Monday, April 4, 2016

White Star: Return of Rocket Wookie

Spring Break brought the opportunity to run several more White Star micro-sessions, both at home and in the car while traveling to see relatives.

The Chase: Rocket Wookie blasted off in hot pursuit of Meez-weez and his mobile takka stand.  We devoted a quick session to the chase, using saving throws and Strength checks where necessary.  In the end, following several near-misses from low-hanging pipes and causeways, Rocket Wookie nabbed Meez-weez, who promised to lead his captor to his secret stash of credits.



Claustrophobic: The next session, which ran less than 15 minutes, began with Meez-weez leading Rocket Wookie through a maintenance hatch and along a series of access tunnels ... predictably trying to escape at every turn.  Despite Meez-weez's efforts and a run-in with some critter related to a mynock, Rocket Wookie was able to catch the slippery gambler and drag him back out of the hatch ... only to find a squad of Imperial stormtroopers investigating the wreck of Meez-weez's takka stand!

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Firefight!:  In the next session, Rocket Wookie tossed Meez-weez back through the hatch and began exchanging fire with the stormtroopers.  Under heavy fire, the wookie chose to scoop up the gambler and retreat back down the tunnels just as a stormtrooper tossed a thermal detonator through the hatch.  Stumbling through the smoke and steam, Rocket Wookie took a wrong turn and triggered a system purge, dumping the pair down the drain and into the lightless "Sump Level", deep below the city.

Splashdown:  Only Rocket Wookie's jetpack kept the plummeting pair from certain death as they tumbled toward the surface of the subterranean sludge lake, but to Rocket Wookie's dismay the device began to sputter and malfunction!  Landing hard in the vast cesspool, the wookie's frustrated roar echoed off unseen walls.  Soon, however, a pair of greeninsh lights appeared.  Could they be eyes?  Expecting to be swallowed at any second, Rocket Wookie was surprised when a voice spoke from beyond the light, "Ootu waggit do naka?"  Meez-weez and Rocket Wookie scrambled aboard the odd, little fishing skiff (the lights turned out to be lamps positioned at the bow to draw fish) as the pilot turned his craft back toward his village.

Sha-rat Village: Small, rat-like, reptile men, the Sha-rats built their floating village out of the trash and debris that washed down the drains of the megalopolis far above.  A fierce debate broke out over whether Rocket Wookie and Meez-weez should be considered "fish" or not, and eventually they were brought to the tribal shaman to settle the matter.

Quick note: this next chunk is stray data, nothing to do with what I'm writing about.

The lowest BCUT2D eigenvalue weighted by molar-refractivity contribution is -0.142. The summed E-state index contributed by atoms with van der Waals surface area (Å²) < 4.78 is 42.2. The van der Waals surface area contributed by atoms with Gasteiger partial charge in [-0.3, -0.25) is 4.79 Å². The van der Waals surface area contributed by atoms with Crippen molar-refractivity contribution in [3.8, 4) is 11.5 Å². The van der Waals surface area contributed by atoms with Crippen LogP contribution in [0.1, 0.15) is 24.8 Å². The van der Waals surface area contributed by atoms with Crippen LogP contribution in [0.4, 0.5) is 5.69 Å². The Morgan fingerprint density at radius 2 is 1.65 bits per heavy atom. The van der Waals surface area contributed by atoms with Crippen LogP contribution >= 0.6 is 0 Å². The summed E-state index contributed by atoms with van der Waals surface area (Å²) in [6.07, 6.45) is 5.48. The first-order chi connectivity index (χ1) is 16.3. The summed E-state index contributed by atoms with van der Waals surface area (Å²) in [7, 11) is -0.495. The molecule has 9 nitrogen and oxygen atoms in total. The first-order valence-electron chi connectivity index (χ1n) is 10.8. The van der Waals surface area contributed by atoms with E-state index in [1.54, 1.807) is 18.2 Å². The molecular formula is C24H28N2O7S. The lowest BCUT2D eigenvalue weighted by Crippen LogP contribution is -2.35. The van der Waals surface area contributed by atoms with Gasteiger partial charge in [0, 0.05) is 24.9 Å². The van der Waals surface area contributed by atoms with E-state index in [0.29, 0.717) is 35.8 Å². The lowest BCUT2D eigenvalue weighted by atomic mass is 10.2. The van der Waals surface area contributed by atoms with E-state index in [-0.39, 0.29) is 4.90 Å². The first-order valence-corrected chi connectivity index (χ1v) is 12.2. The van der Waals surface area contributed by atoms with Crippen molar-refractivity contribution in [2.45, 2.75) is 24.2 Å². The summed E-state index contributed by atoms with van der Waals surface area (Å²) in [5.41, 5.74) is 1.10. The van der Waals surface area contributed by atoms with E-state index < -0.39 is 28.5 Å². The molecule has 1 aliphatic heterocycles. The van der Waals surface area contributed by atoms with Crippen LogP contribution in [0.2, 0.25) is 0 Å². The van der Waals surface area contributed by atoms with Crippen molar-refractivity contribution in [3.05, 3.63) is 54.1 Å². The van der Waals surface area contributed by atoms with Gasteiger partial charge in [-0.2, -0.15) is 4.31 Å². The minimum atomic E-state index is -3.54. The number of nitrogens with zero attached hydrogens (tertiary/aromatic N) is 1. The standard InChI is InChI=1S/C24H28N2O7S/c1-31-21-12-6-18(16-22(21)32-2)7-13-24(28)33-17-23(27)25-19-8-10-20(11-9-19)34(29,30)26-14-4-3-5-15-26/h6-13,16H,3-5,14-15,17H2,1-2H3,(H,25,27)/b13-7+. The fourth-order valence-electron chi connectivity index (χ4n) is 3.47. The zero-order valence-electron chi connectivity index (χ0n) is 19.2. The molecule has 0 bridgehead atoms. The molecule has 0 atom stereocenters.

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The Godhead: In the shaman's shrine a broad pipe projected from the wall, forming the mouth of a huge, stern droid face painted onto the rusty wall.  As the shaman bowed, the face spoke in a surprisingly alto, ordering him and the guards from the shrine.  

It turns out that the droid-head was occupied by Lyn No-moi, a diminutive humanoid who was accidentally washed down from the surface.  Lyn had been hiding out among the Sha-rats until she could find a way back up to the city.  She struck a deal with Rocket Wookie -- if Lyn could help find a way to repair and refuel the jetpack, Rocket Wookie would bring Lyn back up to the city.


Lake Monster: Knuj the Fletchling, a lonely Sha-rat who wasn't a good fisherman but who had a natural affinity for mechanical things, had befriended Lyn and kept her secret (not revealing that she was the source of the droid-idol's voice).  If Knuj could get back to the old Sha-rat village site, he might be able to convert some of the chemicals skimmed from the surface of the scum lake into a crude fuel for Rocket Wookie's jetpack.  The only problem is that the old village site was overrun by a dreadful lake lurker!  So Rocket Wookie, Knuj, and Lyn headed off to the abandoned village to battle the monster (Meez-weez stayed behind, have no appetite for danger), which they were finally able to drive away with the help of Rocket Wookie's one and only grenade.

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Again, much of the fun we are having with White Star is due to the very light rules and the fact that we run a single, quick scene and stop after about 10 minutes.  This free-wheeling, completely improvised approach is like a spice that adds flavor to our regular role-playing fare.

Has anyone else fooled around with micro-sessions?